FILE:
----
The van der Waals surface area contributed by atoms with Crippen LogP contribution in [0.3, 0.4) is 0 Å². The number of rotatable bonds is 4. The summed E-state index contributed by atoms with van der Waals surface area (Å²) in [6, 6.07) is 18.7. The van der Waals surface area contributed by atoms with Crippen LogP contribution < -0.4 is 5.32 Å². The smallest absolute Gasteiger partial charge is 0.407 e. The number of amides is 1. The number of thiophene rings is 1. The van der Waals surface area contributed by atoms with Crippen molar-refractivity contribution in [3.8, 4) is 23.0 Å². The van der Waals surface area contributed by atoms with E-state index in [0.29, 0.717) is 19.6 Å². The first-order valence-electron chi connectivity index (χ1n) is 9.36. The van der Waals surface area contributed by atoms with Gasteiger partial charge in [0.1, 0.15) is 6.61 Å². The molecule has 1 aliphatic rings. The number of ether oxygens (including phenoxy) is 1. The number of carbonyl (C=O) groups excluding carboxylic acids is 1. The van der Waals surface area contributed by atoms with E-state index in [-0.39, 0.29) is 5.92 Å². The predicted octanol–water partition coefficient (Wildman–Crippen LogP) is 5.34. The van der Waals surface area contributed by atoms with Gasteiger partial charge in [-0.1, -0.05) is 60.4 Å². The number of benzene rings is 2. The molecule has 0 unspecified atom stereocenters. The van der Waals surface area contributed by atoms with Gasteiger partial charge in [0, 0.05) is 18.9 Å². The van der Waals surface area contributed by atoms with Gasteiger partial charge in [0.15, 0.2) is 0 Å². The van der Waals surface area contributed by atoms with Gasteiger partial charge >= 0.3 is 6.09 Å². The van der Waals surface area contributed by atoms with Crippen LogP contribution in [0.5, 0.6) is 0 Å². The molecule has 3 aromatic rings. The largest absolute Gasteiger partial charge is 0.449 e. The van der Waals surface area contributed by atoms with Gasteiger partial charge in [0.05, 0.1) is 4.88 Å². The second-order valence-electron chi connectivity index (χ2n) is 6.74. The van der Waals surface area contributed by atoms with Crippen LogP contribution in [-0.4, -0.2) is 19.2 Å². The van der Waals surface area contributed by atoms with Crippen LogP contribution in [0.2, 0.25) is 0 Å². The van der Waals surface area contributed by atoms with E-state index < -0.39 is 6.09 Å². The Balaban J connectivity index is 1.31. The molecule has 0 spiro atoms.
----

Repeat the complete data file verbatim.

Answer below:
The van der Waals surface area contributed by atoms with Crippen LogP contribution in [0.3, 0.4) is 0 Å². The number of rotatable bonds is 4. The summed E-state index contributed by atoms with van der Waals surface area (Å²) in [6, 6.07) is 18.7. The van der Waals surface area contributed by atoms with Crippen LogP contribution < -0.4 is 5.32 Å². The smallest absolute Gasteiger partial charge is 0.407 e. The number of amides is 1. The number of thiophene rings is 1. The van der Waals surface area contributed by atoms with Crippen molar-refractivity contribution in [3.8, 4) is 23.0 Å². The van der Waals surface area contributed by atoms with E-state index in [0.29, 0.717) is 19.6 Å². The first-order valence-electron chi connectivity index (χ1n) is 9.36. The van der Waals surface area contributed by atoms with Gasteiger partial charge in [0.1, 0.15) is 6.61 Å². The molecule has 1 aliphatic rings. The number of ether oxygens (including phenoxy) is 1. The number of carbonyl (C=O) groups excluding carboxylic acids is 1. The van der Waals surface area contributed by atoms with E-state index in [-0.39, 0.29) is 5.92 Å². The predicted octanol–water partition coefficient (Wildman–Crippen LogP) is 5.34. The van der Waals surface area contributed by atoms with Gasteiger partial charge in [-0.1, -0.05) is 60.4 Å². The number of benzene rings is 2. The molecule has 0 unspecified atom stereocenters. The van der Waals surface area contributed by atoms with Gasteiger partial charge in [0, 0.05) is 18.9 Å². The van der Waals surface area contributed by atoms with Gasteiger partial charge in [0.15, 0.2) is 0 Å². The van der Waals surface area contributed by atoms with Gasteiger partial charge >= 0.3 is 6.09 Å². The van der Waals surface area contributed by atoms with Crippen LogP contribution in [0.5, 0.6) is 0 Å². The molecule has 3 aromatic rings. The largest absolute Gasteiger partial charge is 0.449 e. The van der Waals surface area contributed by atoms with Gasteiger partial charge in [0.05, 0.1) is 4.88 Å². The second-order valence-electron chi connectivity index (χ2n) is 6.74. The van der Waals surface area contributed by atoms with Crippen LogP contribution in [-0.4, -0.2) is 19.2 Å². The van der Waals surface area contributed by atoms with Crippen LogP contribution in [0.2, 0.25) is 0 Å². The van der Waals surface area contributed by atoms with E-state index < -0.39 is 6.09 Å². The Balaban J connectivity index is 1.31. The molecule has 0 spiro atoms.